Abstract

In this study, damage mechanisms and the piezo-resistance response of glass/carbon intralaminar hybrid composites are examined under blast loading conditions. Two-ply orientations are considered, namely a repeating ((G45C45)R) and an alternating ((G45C45)A) +/− 45° glass/carbon layers, along with three boundary condition configurations: simply supported, partially fixed, and fully fixed are applied. A shock tube apparatus and the three-dimensional digital image correlation technique are utilized to investigate the interaction of shock waves with the composites and gather a comprehensive deformation field during the loading. A modified four-probe resistivity measurement method is implemented to comprehend the piezo-resistance response associated with damage evolution. The results underscore the substantial influence of boundary conditions on the blast mitigation capacity of the composites. Analysis following the experiments reveals that the damage to the specimens primarily involves the fracture of fibers accompanied by internal delamination. Thermal imaging of the tested composite specimens provides enhanced insight into the precise occurrences of internal fiber breakage and delamination. Composites of (G45C45)A type demonstrate an increased energy dissipation ranging from 18% to 33% compared to (G45C45)R composites, depending on the specific boundary conditions among the three types considered. Furthermore, the findings indicated a strong correlation between changes in piezo-resistance and the fracture of carbon fibers, coupled with the sustained deformation of the composites. Notably, (G45C45)A composites exhibited 100% ∼ 300% higher change in piezo-resistance compared to (G45C45)R composites, indicative of the superior damage-sensing capabilities of the former.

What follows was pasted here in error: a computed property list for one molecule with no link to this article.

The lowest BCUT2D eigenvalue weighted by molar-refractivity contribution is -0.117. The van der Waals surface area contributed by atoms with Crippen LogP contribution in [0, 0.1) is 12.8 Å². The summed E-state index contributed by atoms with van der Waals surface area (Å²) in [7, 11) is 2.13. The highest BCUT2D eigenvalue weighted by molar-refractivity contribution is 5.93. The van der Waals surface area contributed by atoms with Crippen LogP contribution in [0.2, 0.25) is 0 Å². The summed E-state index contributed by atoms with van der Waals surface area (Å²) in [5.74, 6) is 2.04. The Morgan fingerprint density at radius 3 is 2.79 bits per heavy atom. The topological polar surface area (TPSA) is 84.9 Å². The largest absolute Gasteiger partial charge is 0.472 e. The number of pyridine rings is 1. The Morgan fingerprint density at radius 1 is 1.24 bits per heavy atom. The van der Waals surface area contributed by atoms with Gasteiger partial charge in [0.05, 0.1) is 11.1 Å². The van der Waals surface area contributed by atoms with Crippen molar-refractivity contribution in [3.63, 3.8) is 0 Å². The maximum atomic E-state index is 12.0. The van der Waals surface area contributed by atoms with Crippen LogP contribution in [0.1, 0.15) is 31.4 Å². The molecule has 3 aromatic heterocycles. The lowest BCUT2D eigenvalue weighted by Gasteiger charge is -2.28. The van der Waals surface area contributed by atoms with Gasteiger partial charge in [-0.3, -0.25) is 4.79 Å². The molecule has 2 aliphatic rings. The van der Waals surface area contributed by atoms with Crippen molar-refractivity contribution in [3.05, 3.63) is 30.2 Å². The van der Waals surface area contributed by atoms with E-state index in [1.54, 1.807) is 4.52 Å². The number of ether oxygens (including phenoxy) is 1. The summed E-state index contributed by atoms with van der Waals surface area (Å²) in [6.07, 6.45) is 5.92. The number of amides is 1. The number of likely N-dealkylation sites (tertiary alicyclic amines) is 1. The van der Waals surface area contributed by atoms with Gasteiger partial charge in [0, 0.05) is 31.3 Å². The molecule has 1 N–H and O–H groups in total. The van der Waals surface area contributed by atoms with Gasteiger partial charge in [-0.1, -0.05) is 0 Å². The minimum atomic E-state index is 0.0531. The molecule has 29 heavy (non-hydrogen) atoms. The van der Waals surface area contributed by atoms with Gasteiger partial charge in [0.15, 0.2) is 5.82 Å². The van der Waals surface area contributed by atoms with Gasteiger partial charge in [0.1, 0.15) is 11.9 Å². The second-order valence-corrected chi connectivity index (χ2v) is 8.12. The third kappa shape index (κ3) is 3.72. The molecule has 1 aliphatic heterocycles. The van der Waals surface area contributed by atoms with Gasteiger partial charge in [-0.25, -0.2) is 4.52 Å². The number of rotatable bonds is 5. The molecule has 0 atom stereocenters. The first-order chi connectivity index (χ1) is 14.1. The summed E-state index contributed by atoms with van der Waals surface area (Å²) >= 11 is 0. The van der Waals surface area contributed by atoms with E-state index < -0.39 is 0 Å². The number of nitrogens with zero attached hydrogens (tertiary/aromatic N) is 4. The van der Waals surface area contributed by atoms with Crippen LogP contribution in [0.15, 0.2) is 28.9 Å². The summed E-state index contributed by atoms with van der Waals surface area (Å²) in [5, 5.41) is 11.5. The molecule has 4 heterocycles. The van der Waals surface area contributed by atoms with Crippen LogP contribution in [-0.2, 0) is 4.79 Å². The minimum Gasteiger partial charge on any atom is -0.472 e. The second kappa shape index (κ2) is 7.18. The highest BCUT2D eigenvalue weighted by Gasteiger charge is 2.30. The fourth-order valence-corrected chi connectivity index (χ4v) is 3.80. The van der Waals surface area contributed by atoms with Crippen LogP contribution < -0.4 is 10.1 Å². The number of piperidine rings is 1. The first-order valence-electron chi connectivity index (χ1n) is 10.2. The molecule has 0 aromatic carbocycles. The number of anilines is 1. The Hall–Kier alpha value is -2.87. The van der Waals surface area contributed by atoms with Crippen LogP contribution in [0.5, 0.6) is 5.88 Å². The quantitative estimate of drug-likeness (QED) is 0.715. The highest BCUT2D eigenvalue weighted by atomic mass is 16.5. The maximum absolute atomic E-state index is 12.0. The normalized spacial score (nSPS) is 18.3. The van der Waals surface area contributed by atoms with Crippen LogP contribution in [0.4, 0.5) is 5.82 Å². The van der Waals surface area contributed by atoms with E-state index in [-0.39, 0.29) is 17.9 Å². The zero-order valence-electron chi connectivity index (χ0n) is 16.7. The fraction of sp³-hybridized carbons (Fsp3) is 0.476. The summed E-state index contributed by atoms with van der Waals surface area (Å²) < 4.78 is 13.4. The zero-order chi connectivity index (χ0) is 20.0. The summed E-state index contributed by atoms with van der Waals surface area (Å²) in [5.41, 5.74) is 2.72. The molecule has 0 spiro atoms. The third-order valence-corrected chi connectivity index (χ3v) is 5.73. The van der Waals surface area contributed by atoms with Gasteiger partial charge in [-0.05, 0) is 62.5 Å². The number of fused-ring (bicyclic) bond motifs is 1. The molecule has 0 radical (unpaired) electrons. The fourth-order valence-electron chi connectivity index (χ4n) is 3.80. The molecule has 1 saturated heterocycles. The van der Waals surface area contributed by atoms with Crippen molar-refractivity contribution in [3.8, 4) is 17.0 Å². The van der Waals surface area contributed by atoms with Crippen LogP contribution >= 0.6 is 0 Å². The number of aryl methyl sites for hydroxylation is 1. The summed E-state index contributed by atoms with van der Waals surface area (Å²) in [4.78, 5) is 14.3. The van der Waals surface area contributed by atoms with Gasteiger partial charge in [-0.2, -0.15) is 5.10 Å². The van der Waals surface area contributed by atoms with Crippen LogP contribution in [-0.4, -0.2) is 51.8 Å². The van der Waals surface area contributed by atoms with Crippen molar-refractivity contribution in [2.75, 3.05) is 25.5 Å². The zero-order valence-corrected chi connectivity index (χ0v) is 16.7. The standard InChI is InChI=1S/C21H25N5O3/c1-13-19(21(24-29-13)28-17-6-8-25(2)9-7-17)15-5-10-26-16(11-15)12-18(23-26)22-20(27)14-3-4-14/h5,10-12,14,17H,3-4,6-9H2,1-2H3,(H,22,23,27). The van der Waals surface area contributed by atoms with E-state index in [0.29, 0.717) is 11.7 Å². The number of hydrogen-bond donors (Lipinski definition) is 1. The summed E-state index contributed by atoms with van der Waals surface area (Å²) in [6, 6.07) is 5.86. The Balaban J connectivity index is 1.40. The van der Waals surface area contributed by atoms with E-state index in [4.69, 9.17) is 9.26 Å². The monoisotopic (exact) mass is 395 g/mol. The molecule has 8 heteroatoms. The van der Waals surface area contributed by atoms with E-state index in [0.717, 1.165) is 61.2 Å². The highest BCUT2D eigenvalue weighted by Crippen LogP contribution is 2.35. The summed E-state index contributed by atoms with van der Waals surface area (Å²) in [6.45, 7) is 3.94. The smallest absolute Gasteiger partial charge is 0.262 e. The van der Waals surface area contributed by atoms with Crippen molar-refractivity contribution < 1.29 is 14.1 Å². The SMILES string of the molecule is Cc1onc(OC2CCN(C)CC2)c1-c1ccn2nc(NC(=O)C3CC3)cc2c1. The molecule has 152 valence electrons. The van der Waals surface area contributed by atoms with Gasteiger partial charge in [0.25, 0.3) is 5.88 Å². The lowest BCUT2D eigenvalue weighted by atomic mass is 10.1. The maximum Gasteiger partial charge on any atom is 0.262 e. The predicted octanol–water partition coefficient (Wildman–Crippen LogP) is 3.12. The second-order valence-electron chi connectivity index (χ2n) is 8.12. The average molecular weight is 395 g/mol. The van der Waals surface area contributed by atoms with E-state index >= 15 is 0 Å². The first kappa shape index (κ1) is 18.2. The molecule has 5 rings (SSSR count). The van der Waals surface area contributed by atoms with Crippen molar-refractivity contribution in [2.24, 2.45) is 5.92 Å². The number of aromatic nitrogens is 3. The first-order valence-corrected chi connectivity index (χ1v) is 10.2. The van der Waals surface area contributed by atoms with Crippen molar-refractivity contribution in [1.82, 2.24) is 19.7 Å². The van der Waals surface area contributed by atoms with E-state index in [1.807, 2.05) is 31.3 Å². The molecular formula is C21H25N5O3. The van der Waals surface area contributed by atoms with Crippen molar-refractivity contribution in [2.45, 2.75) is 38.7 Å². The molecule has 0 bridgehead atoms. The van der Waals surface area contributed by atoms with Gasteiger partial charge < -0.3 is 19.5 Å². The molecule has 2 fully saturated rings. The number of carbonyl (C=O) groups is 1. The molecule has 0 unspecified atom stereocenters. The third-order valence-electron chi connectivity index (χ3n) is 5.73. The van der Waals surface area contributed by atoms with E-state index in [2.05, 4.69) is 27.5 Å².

This content is only available via PDF.
You do not currently have access to this content.